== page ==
A more than year-old Windows Phone-YouTube compatibility issue is proof Google needs tighter antitrust scrutiny, according to Microsoft officials.
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Europe's competition chief has said the European Commission is preparing to charge Microsoft over its failure to offer some Windows 7 users a choice of browser, and may begin formal antitrust proceedings against Google too.
A month ahead of its release, Windows 8 users in Europe are now receiving the 'browser ballot' update in Microsoft's bid to appease European antitrust regulators.
Microsoft announced today that Windows 8 will be ready for the public on October 26. But antitrust regulators in the European Commission are threatening to spoil the celebration with a new investigation triggered by rival browser makers.
The software giant has won a small reduction in its antitrust fine over Windows interoperability but failed to have it dismissed entirely, after the EU's General Court threw out all of Microsoft's main arguments
The European Commission is keeping its eye on Microsoft, after a U.S. Senate subcommittee said it would investigate potential antitrust matters relating to Windows on ARM browsers.
Why won't Microsoft tell PC manufacturers how to implement secure boot on their computer designs? Because anything they say can be used against them in a court of law. Literally.
You want a good, solid, free antivirus program? Microsoft Security Essentials fills the bill nicely. Until recently, you had to download and install this software manually. Beginning this week, it's rolling out to all Windows users in the U.S. via Microsoft Update. So how long till antitrust lawyers begin squawking?
It was 10 years ago this week that Judge Thomas Penfield Jackson ordered Microsoft split in two as a remedy for abusing its Windows monopoly. That judgment was tossed out on appeal, but the eventual antitrust settlement has had plenty of repercussions. From crapware to insecurity, here's my wrap-up of what 10 years of antitrust regulation has really accomplished.
After a legal wrangle that's lasted almost a year, Microsoft and antitrust investigators from the European Union have signed off on a ballot screen concept designed to Windows users the opportunity to download alternatives to Internet Explorer. While I believe that browser diversification is a good thing, I feel the approached used here is a flawed one, and will make Windows user more vulnerable to malware.
Microsoft started this past decade in the midst of a fight over whether Internet Explorer (IE) was part of Windows (in U.S. antitrust courts in the U.S. Department of Justice vs. Microsoft case). The company ended it the same way in the European Union -- but deciding this time to settle rather than fight.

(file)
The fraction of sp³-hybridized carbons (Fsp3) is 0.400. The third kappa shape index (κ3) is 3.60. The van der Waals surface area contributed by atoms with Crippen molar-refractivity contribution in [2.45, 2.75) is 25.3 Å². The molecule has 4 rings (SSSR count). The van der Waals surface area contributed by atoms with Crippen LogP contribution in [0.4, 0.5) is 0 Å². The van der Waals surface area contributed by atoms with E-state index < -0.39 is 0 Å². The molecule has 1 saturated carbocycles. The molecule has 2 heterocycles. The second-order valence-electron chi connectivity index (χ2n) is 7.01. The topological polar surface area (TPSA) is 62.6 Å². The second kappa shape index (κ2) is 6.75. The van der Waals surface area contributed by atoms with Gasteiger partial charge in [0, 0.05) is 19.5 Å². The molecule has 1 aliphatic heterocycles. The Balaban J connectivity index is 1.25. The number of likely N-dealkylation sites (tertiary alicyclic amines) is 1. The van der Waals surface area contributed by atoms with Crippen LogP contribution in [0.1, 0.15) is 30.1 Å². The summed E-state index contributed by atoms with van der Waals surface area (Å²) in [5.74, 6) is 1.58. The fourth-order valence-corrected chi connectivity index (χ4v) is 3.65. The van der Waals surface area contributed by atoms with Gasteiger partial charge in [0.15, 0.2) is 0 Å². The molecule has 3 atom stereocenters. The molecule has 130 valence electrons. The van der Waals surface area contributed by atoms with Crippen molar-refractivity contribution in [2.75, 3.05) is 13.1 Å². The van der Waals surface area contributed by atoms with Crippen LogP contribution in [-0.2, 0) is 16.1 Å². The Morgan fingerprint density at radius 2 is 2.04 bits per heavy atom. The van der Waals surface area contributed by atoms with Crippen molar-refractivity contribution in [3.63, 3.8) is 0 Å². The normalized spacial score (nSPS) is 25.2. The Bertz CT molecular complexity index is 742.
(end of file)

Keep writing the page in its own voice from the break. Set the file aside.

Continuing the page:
The European Commission has settled with Microsoft over its remaining antitrust issues. In a nutshell, the EU accepted Microsoft's plan to offer browser choice on PCs without bundling Windows and Internet Explorer together.
I was wondering how aggressively -- or not -- Microsoft would market Windows Live services once it began selling Windows 7. The answer seems to be somewhat aggressively. But is that tepid enough to keep the Softies out of antitrust hot water?
In the latest twist in its antitrust battle in Europe, it now looks like Microsoft is leaning away from delivering its browser-less version of Windows, Windows 7E at all.
Windows XP and Vista users will be given a choice by Microsoft as to whether they want to install Internet Explorer or one of its many rival browsers.On 24 July, Microsoft published a proposal it had sent to the European Commission, saying it could alleviate antitrust fears by giving European users of Windows 7 a choice of browser at first installation.
Microsoft posted on its Web site on July 24 the details of its proposal to the European Commision (EC) designed to settle its browser-bundling antitrust case in Europe, including the fact that Microsoft is planning to distribute the ballot screen to XP and Vista users -- not just Windows 7 ones.
Microsoft has attempted to dodge the European antitrust bullet by ripping Internet Explorer out of every copy of Windows 7 sold in the European Union. But is this little more than a gimmick?
It's been a week since Microsoft publicly acknowledged its plan to release a browserless version of Windows 7 that would be sold in Europe only, as a way to potentially appease European antitrust regulators. Since then, I've gotten more than a few reader questions about Windows 7 E -- and have come up with a few of my own) and have put them to Microsoft for answers
Opera's antitrust complaint against Microsoft from 2007 has now ballooned into a full-blown EU antitrust case into browser bundling. As you'd expect, this antitrust case isn't popular with everyone, and one Windows enthusiast website has launched campaign calling on users to boycott the Opera browser. Will you be boycotting Opera?
The JCXP.Net Windows enthusiast site has launched a "Boycott Opera" campaign aimed at users who are unhappy over Opera's antitrust suit against Microsoft.
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